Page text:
CONFUSED< CONFUSED< CONFUSED

"Our Father who art in Heaven... Hallwed be thy name..."

serenity blaze
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12 posted 02-27-2007 11:33 AM       View Profile for serenity blaze   Email serenity blaze   Edit/Delete Message      Find Poems  View IP for serenity blaze

Thank you all for your contributions on this, admittedly very general assessment, which was indeed taken out of context from the story.

I've come to the conclusion that the innocent are indeed capable of empathy, but the part where I am stuck, is that I know of more than a few adults who seem incapable of compassion or empathy.

So now I'm left wondering the argument of nature and nurture again.

I think that some people are born with the capacity of empathy and compassion. I don't believe that everyone is, though. I also think that circumstances of life and upbringing can eradicate that particular personality trait as well.

So I think I'm stuck in the middle again.

Nature AND nurture.
Brad
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13 posted 02-27-2007 07:08 PM       View Profile for Brad   Email Brad   Edit/Delete Message      Find Poems  View IP for Brad

But the quote doesn't say that the loss of innocence leads to compassion, it says that one cannot both be innocent and compassionate.

Necessary but not sufficient.

The more I think about it, the more I think it doesn't have to do with empathy at all. It has to do with an appreciation of complexity.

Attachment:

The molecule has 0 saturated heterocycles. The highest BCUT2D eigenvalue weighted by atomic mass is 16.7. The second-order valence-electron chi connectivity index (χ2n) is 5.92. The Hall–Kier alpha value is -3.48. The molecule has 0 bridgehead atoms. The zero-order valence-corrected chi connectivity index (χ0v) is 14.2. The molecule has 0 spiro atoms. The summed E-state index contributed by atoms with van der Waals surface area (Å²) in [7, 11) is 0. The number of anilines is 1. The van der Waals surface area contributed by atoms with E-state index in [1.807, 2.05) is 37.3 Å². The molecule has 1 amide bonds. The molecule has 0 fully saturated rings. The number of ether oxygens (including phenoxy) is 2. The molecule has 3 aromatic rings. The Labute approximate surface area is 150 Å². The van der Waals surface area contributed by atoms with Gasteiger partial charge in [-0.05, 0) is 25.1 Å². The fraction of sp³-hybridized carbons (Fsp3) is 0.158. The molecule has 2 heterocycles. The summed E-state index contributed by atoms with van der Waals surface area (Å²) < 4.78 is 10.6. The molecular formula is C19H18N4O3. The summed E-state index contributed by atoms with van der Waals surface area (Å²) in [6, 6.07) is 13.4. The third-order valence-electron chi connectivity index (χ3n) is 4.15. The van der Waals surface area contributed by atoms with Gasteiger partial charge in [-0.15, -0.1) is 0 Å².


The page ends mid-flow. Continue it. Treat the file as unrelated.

serenity blaze
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14 posted 02-27-2007 07:33 PM       View Profile for serenity blaze   Email serenity blaze   Edit/Delete Message      Find Poems  View IP for serenity blaze

I think that's pretty much the gist of the story too. (It's a quick read, and online somewhere.)

It's just after a few days of thinking on something, I'm not sure if I still appreciate the complexity. And it's always the smallest things that vex me. Which in itself, is admirable. I actually like things that are deceptively simple, yet intricate. Or vice versa.

Tell me to shaddup.

I quit making sense years ago.

*laughing*
Susan Caldwell
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15 posted 02-28-2007 09:52 AM       View Profile for Susan Caldwell   Edit/Delete Message      Find Poems  View IP for Susan Caldwell

I realize that sometimes things sound so much better in my head...

With that said, I didn't mean to imply that MY grandchild was innocent..my point only being that a child, usually considered innocent, can be empathetic..in my opinion.

I find it odd at times that I have to clarify that something in this kind of venue is my opinion.  Very little that comes out of my mouth/head/heart is anything but my opinion.  

That, I think, is why it can be so difficult to understand something such as the topic..there are no hard and fast facts.

I honestly don't know how I managed to botch my point but I hope that clears it up...

and Karen??? I miss you...just update me please???

"too bad ignorance isn't painful"
~Unknown~